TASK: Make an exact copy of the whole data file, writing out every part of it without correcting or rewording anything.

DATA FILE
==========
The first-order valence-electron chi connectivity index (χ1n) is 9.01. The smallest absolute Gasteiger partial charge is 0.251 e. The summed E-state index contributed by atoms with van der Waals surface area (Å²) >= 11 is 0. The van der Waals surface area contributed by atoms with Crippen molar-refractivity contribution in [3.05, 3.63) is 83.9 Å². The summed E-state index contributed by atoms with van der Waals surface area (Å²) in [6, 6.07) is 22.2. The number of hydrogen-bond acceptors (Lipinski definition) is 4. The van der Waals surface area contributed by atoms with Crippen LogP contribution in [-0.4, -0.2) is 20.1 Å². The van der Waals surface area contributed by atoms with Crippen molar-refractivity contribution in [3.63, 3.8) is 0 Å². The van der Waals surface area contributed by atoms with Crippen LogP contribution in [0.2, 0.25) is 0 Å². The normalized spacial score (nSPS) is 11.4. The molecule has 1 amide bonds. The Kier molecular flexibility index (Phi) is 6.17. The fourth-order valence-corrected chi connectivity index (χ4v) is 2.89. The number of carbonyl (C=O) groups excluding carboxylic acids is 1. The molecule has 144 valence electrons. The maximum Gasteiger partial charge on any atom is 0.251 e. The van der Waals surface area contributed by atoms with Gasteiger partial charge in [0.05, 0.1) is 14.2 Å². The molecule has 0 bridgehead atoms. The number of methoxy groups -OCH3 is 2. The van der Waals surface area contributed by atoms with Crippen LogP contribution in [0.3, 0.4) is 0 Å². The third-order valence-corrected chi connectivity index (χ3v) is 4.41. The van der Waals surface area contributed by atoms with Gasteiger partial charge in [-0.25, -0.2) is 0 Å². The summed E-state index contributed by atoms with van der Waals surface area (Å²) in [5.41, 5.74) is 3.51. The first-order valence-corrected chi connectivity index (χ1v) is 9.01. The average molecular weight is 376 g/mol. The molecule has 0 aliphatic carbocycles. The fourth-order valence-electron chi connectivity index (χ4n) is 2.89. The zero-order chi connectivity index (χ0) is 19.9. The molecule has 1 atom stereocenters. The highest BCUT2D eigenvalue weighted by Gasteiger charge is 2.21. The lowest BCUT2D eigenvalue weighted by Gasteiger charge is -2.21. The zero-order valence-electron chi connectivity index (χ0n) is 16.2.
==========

The first-order valence-electron chi connectivity index (χ1n) is 9.01. The smallest absolute Gasteiger partial charge is 0.251 e. The summed E-state index contributed by atoms with van der Waals surface area (Å²) >= 11 is 0. The van der Waals surface area contributed by atoms with Crippen molar-refractivity contribution in [3.05, 3.63) is 83.9 Å². The summed E-state index contributed by atoms with van der Waals surface area (Å²) in [6, 6.07) is 22.2. The number of hydrogen-bond acceptors (Lipinski definition) is 4. The van der Waals surface area contributed by atoms with Crippen LogP contribution in [-0.4, -0.2) is 20.1 Å². The van der Waals surface area contributed by atoms with Crippen molar-refractivity contribution in [3.63, 3.8) is 0 Å². The van der Waals surface area contributed by atoms with Crippen LogP contribution in [0.2, 0.25) is 0 Å². The normalized spacial score (nSPS) is 11.4. The molecule has 1 amide bonds. The Kier molecular flexibility index (Phi) is 6.17. The fourth-order valence-corrected chi connectivity index (χ4v) is 2.89. The number of carbonyl (C=O) groups excluding carboxylic acids is 1. The molecule has 144 valence electrons. The maximum Gasteiger partial charge on any atom is 0.251 e. The van der Waals surface area contributed by atoms with Gasteiger partial charge in [0.05, 0.1) is 14.2 Å². The molecule has 0 bridgehead atoms. The number of methoxy groups -OCH3 is 2. The van der Waals surface area contributed by atoms with Crippen LogP contribution in [0.3, 0.4) is 0 Å². The third-order valence-corrected chi connectivity index (χ3v) is 4.41. The van der Waals surface area contributed by atoms with Gasteiger partial charge in [-0.25, -0.2) is 0 Å². The summed E-state index contributed by atoms with van der Waals surface area (Å²) in [5.41, 5.74) is 3.51. The first-order valence-corrected chi connectivity index (χ1v) is 9.01. The average molecular weight is 376 g/mol. The molecule has 0 aliphatic carbocycles. The fourth-order valence-electron chi connectivity index (χ4n) is 2.89. The zero-order chi connectivity index (χ0) is 19.9. The molecule has 1 atom stereocenters. The highest BCUT2D eigenvalue weighted by Gasteiger charge is 2.21. The lowest BCUT2D eigenvalue weighted by Gasteiger charge is -2.21. The zero-order valence-electron chi connectivity index (χ0n) is 16.2.